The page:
If you’re like most people, you’d like to have a stronger, happier marriage or romantic relationship. We all have a core need to be in relationship with others, and to experience a sense of love and belonging. We want to feel needed, but not be overly needy and clingy. This tends to repel people, not draw them to us. It seems counter-intuitive, but the way to stop being so needy and dependent is to love yourself more.
Many people shy away from self-love, imagining it’s selfish and hokey. Honestly, the whole concept is rather foreign to most of us. I certainly didn’t grow up with anyone talking about self-compassion and self-love. We knew about self-esteem, but that’s different. Self-esteem is our self-worth or how highly we think of ourselves. While self-love or self-compassion is the practice of being kind and gentle with ourselves regardless of whether we succeed or fail.
Why should we be kind to ourselves?
It turns out there are lots of benefits of self-compassion. You can find the research of Dr. Kristin Neff, the preeminent expert on self-compassion, here. It seems reasonable that self-compassion would benefit the individual, but what’s really interesting is that it also helps our relationships.
You can’t rely on others to meet all of your emotional needs
When you rely on your partner to meet all of your emotional needs, you end up needy and disappointed. It’s impossible for him/her to know what you need and when you need it, at all times. And, of course, even when s/he wants to meet all of your needs, s/he’s not always available. In other words, it’s impossible for someone else to meet all of your emotional needs.
What happens when your partner doesn’t meet your needs?
If you expect him/her to meet all of your needs – to make you feel important, valued, loved, and needed – you end up feeling hurt and angry. You try to glom on harder. You act clingy and dependent. And what kind of partner are you when you’re hurt, angry, or clingy? Probably not the best. You also might turn this hurt and anger inward, using it as evidence that you’re not important or good enough for someone else to love.
If you don’t love yourself, you can’t receive love from others
Have you ever received a compliment, but dismissed it because you didn’t believe it was true? When a young teenager comes to my office and tells me she hates her body, I have to bite my tongue. My natural inclination is to tell her she’s lovely and as cute as every other teenage girl I’ve ever seen. But I don’t tell her this…because it won’t help. When you don’t believe good things about yourself, you won’t believe them when someone else tells you. Seriously, my job would be so easy if all I had to do is tell people they are amazing and completely worthy and they’d believe it! So, if you don’t love yourself, it doesn’t matter if your partner is a pro at meeting your needs. You won’t be able to let all this emotional goodness in if you feel undeserving of love.
Dr. Neff’s research shows that people who are more self-compassionate display more care and affection for their partners, are more accepting, more willing to compromise and give their partners the freedom they desire. Self-compassionate people are less critical and controlling, less verbally harsh, and have greater relationship satisfaction rates. [i]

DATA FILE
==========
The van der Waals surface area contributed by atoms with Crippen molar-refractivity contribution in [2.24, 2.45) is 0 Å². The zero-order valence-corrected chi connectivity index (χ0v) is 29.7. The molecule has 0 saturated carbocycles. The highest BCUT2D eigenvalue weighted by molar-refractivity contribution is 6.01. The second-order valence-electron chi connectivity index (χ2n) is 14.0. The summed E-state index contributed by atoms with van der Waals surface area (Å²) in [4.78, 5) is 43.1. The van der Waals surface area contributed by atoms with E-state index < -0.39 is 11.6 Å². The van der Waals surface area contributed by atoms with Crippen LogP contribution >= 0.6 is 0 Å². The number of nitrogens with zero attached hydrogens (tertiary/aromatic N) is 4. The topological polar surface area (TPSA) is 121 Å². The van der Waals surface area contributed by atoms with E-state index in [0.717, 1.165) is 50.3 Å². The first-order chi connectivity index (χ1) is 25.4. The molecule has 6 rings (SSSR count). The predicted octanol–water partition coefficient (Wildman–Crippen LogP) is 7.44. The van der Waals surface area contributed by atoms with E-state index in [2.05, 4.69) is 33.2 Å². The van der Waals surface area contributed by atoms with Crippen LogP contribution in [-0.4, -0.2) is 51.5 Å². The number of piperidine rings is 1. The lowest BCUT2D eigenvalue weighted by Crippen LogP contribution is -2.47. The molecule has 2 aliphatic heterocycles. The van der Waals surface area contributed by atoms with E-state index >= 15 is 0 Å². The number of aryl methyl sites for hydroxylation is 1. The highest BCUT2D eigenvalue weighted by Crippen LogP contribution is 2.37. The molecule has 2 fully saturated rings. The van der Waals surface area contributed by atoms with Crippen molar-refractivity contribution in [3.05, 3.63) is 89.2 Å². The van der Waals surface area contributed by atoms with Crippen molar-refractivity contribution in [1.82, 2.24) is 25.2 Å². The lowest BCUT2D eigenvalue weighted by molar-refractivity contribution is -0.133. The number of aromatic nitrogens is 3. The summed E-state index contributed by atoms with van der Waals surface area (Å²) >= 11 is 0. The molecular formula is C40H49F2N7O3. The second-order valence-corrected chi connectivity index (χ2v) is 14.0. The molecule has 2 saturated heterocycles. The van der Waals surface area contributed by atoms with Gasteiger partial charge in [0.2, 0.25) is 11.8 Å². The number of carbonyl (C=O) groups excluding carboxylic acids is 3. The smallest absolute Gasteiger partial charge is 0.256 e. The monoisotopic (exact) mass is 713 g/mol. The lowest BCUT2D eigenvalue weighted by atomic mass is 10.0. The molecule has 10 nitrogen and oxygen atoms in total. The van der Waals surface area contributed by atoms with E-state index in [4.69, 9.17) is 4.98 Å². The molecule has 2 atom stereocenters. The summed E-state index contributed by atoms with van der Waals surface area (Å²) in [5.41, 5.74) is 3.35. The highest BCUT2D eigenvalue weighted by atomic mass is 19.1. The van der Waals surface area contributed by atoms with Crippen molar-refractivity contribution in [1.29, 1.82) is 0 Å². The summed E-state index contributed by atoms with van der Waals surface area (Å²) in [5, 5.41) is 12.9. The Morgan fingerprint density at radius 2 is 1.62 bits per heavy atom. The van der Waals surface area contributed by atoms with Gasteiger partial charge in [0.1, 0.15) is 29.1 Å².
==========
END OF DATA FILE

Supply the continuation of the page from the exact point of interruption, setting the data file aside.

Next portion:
The more you love yourself, the more love you have to give
As you know, you can never run out of love. The more you give the more you get, which allows you to give even more. The same is true of self-love. The more you give to yourself, the more you have to give to others. In turn, your partner will have more to give to you.
When you love yourself, you’re not only less dependent on other people, you’re happier because your needs are more fully met. When your emotional needs are more fully met, you also have more to give to your partner.
You can’t give to others what you can’t give to yourself. So, if you’re not able to practice self-compassion for your own benefit, do it for your partner.
How to start loving yourself today
Loving yourself isn’t complicated. It’s very much like loving anyone else. When a friend or family member is hurting, you’re probably pretty good at offering a kind word or loving gesture.
- Saying nice things to yourself
- Giving yourself a treat
- Forgiving yourself
- Using loving touch, such as giving yourself a neck massage
- Taking care of your body (proper rest, nutrition, movement)
- Noticing things you like about yourself
- Using guided meditations (free on SelfCompassion.org)
You can also read my previous post, 22 Ways to Love Yourself More, for additional ideas.
What would you do if your best friend told you he’d had a terrible day at work? His boss had embarrassed him in a meeting; traffic was awful making him late to pick up his daughter; he skipped lunch because had so much to do. Would you berate him for being late or assume he’d done something stupid in order for his boss to chastise him? No, you’d suggest he put his feet up and relax, or go for a nice long run by himself. You’d validate his feelings. The best part of self-compassion is that not only can you do all of this for yourself, but you can do it even better than your friend or partner because you know exactly what you really need.
You might be tempted to think, “Well, heck, if I can love myself better than anyone else, maybe I don’t need other people.” Being loved and connected to others is a basic human need. You need to love yourself and you need to be loved by others. The essential piece is that you can only give love to others and receive love from others to the extent that you can love yourself.